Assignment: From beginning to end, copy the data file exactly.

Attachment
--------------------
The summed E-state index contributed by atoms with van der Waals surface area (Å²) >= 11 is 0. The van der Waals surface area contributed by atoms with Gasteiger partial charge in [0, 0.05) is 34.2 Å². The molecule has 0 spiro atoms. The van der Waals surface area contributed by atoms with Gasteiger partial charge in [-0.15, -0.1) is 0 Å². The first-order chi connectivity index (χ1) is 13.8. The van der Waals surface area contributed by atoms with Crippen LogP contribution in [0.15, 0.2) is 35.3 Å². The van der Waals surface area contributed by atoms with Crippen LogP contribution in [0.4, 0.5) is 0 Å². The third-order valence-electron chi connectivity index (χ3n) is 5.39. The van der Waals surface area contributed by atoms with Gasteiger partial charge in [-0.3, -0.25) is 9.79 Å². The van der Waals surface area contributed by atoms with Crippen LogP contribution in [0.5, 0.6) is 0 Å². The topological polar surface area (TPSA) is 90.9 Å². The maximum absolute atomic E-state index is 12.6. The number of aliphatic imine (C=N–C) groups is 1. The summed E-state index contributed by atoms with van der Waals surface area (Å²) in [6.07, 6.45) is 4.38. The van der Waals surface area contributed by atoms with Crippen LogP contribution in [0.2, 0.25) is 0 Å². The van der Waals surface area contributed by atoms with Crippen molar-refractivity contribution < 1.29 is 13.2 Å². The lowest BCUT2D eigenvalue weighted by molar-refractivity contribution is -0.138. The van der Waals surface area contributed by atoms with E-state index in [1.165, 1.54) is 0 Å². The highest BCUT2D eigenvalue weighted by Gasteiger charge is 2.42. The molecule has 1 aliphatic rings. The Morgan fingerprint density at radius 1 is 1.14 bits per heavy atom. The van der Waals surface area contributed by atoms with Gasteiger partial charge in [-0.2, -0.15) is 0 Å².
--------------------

The summed E-state index contributed by atoms with van der Waals surface area (Å²) >= 11 is 0. The van der Waals surface area contributed by atoms with Gasteiger partial charge in [0, 0.05) is 34.2 Å². The molecule has 0 spiro atoms. The van der Waals surface area contributed by atoms with Gasteiger partial charge in [-0.15, -0.1) is 0 Å². The first-order chi connectivity index (χ1) is 13.8. The van der Waals surface area contributed by atoms with Crippen LogP contribution in [0.15, 0.2) is 35.3 Å². The van der Waals surface area contributed by atoms with Crippen LogP contribution in [0.4, 0.5) is 0 Å². The third-order valence-electron chi connectivity index (χ3n) is 5.39. The van der Waals surface area contributed by atoms with Gasteiger partial charge in [-0.3, -0.25) is 9.79 Å². The van der Waals surface area contributed by atoms with Crippen LogP contribution in [0.5, 0.6) is 0 Å². The topological polar surface area (TPSA) is 90.9 Å². The maximum absolute atomic E-state index is 12.6. The number of aliphatic imine (C=N–C) groups is 1. The summed E-state index contributed by atoms with van der Waals surface area (Å²) in [6.07, 6.45) is 4.38. The van der Waals surface area contributed by atoms with Crippen LogP contribution in [0.2, 0.25) is 0 Å². The van der Waals surface area contributed by atoms with Crippen molar-refractivity contribution < 1.29 is 13.2 Å². The lowest BCUT2D eigenvalue weighted by molar-refractivity contribution is -0.138. The van der Waals surface area contributed by atoms with E-state index in [1.165, 1.54) is 0 Å². The highest BCUT2D eigenvalue weighted by Gasteiger charge is 2.42. The molecule has 1 aliphatic rings. The Morgan fingerprint density at radius 1 is 1.14 bits per heavy atom. The van der Waals surface area contributed by atoms with Gasteiger partial charge in [-0.2, -0.15) is 0 Å².